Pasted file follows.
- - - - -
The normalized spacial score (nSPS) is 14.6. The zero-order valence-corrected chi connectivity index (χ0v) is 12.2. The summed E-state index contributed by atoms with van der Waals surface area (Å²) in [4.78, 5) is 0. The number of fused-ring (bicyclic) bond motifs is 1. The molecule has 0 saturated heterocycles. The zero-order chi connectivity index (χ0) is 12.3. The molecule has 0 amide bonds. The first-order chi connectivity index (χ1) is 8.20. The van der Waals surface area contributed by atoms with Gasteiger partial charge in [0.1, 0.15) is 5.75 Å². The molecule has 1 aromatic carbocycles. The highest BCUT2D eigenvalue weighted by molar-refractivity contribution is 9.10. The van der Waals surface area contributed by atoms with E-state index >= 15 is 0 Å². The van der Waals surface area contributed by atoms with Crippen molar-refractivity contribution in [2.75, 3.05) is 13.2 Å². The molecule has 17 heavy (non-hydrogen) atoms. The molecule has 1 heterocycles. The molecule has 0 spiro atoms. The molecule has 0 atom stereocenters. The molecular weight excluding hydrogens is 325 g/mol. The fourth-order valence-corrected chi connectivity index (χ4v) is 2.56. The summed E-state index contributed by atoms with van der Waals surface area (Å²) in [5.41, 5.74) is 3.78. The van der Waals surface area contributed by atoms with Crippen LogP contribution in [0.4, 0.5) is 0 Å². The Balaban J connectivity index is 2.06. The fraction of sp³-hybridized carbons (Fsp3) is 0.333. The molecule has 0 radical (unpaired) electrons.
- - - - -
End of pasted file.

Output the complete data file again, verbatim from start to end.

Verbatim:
The normalized spacial score (nSPS) is 14.6. The zero-order valence-corrected chi connectivity index (χ0v) is 12.2. The summed E-state index contributed by atoms with van der Waals surface area (Å²) in [4.78, 5) is 0. The number of fused-ring (bicyclic) bond motifs is 1. The molecule has 0 saturated heterocycles. The zero-order chi connectivity index (χ0) is 12.3. The molecule has 0 amide bonds. The first-order chi connectivity index (χ1) is 8.20. The van der Waals surface area contributed by atoms with Gasteiger partial charge in [0.1, 0.15) is 5.75 Å². The molecule has 1 aromatic carbocycles. The highest BCUT2D eigenvalue weighted by molar-refractivity contribution is 9.10. The van der Waals surface area contributed by atoms with E-state index >= 15 is 0 Å². The van der Waals surface area contributed by atoms with Crippen molar-refractivity contribution in [2.75, 3.05) is 13.2 Å². The molecule has 17 heavy (non-hydrogen) atoms. The molecule has 1 heterocycles. The molecule has 0 spiro atoms. The molecule has 0 atom stereocenters. The molecular weight excluding hydrogens is 325 g/mol. The fourth-order valence-corrected chi connectivity index (χ4v) is 2.56. The summed E-state index contributed by atoms with van der Waals surface area (Å²) in [5.41, 5.74) is 3.78. The van der Waals surface area contributed by atoms with Crippen LogP contribution in [0.4, 0.5) is 0 Å². The Balaban J connectivity index is 2.06. The fraction of sp³-hybridized carbons (Fsp3) is 0.333. The molecule has 0 radical (unpaired) electrons.